Lunchbox of Sensors
Our goal was to engage residents about environmental quality and question the City’s role in collecting data that may impact public health.
Why we did this
As the climate warms, the impacts of unsafe environmental conditions, indoors and outdoors, will multiply. As a means of engaging the public in discussion and planning for the future, MONUM worked with:
- Climate Ready Boston
- the Air Pollution Control Commission, and
- the Boston Public Health Commission to test take-home sensing kits, which we called “Lunchboxes of Sensors.”
We wanted to provide residents with an easy and fun way of gathering and displaying basic information about their indoor environments. Data included noise levels, extreme temperature, particulate matter, and air quality.
Our original plan was to make the Lunchboxes of Sensors widely available to the public with:
- accompanying educational materials
- activity guides, and
- an online dashboard of data from neighborhoods across the City.
Exploring new avenues for active resident participation is necessary to:
- understand and address the needs and priorities of the residents, and
- ensure the best performance of the built interventions the City makes to address climate change and environmental health.
When selecting what would go into the "Lunchboxes of Sensors," we had a few criteria:
- We wanted the Lunchboxes of Sensors to be easy and fun for families to set up at home together.
- We also wanted the data the sensors provided to be accurate, timely, and simple to understand (in multiple languages).
- Last but not least, we wanted to make sure that all individual users’ information (such as names and addresses) remained secure and private.
Results and lessons learned
Indoor air quality sensors are still an emerging technology.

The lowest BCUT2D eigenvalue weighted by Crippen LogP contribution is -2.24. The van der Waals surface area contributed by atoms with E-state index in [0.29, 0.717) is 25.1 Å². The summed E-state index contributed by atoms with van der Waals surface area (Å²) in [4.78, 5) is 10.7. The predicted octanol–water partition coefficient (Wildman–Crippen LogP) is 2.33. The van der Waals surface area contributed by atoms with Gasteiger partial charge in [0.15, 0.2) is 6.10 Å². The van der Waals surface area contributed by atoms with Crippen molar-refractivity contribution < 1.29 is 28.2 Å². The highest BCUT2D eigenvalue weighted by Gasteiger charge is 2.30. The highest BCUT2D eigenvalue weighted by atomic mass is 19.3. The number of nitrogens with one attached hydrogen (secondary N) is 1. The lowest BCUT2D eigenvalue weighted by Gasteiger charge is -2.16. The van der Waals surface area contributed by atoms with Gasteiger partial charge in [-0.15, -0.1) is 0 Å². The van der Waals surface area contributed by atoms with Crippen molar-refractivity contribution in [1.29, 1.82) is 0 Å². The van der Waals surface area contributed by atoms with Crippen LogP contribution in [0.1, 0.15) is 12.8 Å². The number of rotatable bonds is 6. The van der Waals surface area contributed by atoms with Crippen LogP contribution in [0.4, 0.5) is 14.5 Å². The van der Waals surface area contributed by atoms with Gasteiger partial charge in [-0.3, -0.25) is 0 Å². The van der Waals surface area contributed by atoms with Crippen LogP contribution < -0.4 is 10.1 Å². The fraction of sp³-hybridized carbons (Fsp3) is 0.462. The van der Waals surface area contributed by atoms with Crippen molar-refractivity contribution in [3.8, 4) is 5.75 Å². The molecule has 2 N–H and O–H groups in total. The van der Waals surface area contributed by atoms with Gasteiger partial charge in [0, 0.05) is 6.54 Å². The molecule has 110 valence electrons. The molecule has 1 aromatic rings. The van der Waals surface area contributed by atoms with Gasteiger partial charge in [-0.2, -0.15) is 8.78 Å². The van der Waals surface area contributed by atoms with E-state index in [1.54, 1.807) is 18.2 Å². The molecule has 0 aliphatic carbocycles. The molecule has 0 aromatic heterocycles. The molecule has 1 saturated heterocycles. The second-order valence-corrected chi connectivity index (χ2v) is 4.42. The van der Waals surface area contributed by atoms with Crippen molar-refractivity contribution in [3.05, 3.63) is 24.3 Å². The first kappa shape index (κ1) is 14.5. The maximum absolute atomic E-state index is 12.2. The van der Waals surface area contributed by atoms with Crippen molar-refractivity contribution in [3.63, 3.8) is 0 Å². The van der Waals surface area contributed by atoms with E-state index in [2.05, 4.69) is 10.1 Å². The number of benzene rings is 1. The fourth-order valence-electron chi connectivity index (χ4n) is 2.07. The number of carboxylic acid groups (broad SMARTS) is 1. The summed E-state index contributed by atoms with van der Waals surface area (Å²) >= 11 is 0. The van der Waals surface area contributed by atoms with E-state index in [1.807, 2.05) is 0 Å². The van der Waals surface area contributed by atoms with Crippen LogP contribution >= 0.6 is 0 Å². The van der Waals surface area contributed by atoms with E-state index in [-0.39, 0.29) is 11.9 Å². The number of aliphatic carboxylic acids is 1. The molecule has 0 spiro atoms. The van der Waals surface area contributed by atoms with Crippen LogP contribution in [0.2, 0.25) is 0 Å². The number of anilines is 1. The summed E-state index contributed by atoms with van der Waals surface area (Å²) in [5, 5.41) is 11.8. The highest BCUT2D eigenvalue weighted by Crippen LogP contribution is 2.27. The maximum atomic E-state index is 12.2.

It was challenging to find a sensor that met all of our requirements around data accuracy while providing a good experience for users. The technology used in many low- and medium- cost indoor air quality monitors is sometimes unreliable. It's also difficult to set up in users’ individual homes. This was especially true when it came to measuring pollutants, like carbon monoxide, that we felt were important to providing data that was relevant to resident health.
Environmental data (especially on air quality) gets easily lost in translation.
Simply providing data about air quality and temperature is not enough. Most people require some additional context to make meaning from the raw information they receive. For example, it can be difficult to understand when and why certain levels of air pollutants may be harmful to some users in one context, and unconcerning for others. This level of explanation, while important, was challenging to provide in a way that was accessible to everyone.
Communities are ready for action.
We wanted to provide residents with information about their indoor environments that was not only educational but also actionable and empowering. Many community members we spoke to expressed a sense of fatigue with data collection in their neighborhoods. This was true even when that data collection included them in the process.
These residents suggested that rather than waiting for more data-driven study on known risk factors such as extreme heat and air pollution, the City first provides:
- greater transparency about how it is planning to respond to the data, and
- what solutions it is willing to consider.